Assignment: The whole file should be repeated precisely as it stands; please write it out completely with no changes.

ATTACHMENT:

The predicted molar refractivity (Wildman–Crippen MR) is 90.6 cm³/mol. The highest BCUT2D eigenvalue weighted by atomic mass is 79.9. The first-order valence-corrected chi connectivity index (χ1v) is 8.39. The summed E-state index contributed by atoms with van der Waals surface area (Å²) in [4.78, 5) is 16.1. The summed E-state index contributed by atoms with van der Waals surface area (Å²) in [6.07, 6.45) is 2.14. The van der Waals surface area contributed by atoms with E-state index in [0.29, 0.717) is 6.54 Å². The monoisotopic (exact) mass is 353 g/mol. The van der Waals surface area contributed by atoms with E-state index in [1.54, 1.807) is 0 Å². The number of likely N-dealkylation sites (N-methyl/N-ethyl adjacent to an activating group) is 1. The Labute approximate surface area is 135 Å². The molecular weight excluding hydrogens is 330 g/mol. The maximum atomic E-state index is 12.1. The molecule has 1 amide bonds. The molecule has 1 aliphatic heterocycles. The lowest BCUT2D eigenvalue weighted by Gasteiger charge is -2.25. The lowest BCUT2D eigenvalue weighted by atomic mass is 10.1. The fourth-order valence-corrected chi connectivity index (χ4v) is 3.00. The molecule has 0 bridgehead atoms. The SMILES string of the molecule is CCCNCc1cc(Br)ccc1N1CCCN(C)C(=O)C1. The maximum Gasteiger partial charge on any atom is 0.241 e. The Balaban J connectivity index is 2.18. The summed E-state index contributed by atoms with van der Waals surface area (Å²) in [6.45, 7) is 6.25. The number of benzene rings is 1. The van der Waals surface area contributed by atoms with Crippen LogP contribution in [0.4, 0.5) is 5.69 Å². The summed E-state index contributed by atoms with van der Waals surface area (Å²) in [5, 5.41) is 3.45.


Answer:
The predicted molar refractivity (Wildman–Crippen MR) is 90.6 cm³/mol. The highest BCUT2D eigenvalue weighted by atomic mass is 79.9. The first-order valence-corrected chi connectivity index (χ1v) is 8.39. The summed E-state index contributed by atoms with van der Waals surface area (Å²) in [4.78, 5) is 16.1. The summed E-state index contributed by atoms with van der Waals surface area (Å²) in [6.07, 6.45) is 2.14. The van der Waals surface area contributed by atoms with E-state index in [0.29, 0.717) is 6.54 Å². The monoisotopic (exact) mass is 353 g/mol. The van der Waals surface area contributed by atoms with E-state index in [1.54, 1.807) is 0 Å². The number of likely N-dealkylation sites (N-methyl/N-ethyl adjacent to an activating group) is 1. The Labute approximate surface area is 135 Å². The molecular weight excluding hydrogens is 330 g/mol. The maximum atomic E-state index is 12.1. The molecule has 1 amide bonds. The molecule has 1 aliphatic heterocycles. The lowest BCUT2D eigenvalue weighted by Gasteiger charge is -2.25. The lowest BCUT2D eigenvalue weighted by atomic mass is 10.1. The fourth-order valence-corrected chi connectivity index (χ4v) is 3.00. The molecule has 0 bridgehead atoms. The SMILES string of the molecule is CCCNCc1cc(Br)ccc1N1CCCN(C)C(=O)C1. The maximum Gasteiger partial charge on any atom is 0.241 e. The Balaban J connectivity index is 2.18. The summed E-state index contributed by atoms with van der Waals surface area (Å²) in [6.45, 7) is 6.25. The number of benzene rings is 1. The van der Waals surface area contributed by atoms with Crippen LogP contribution in [0.4, 0.5) is 5.69 Å². The summed E-state index contributed by atoms with van der Waals surface area (Å²) in [5, 5.41) is 3.45.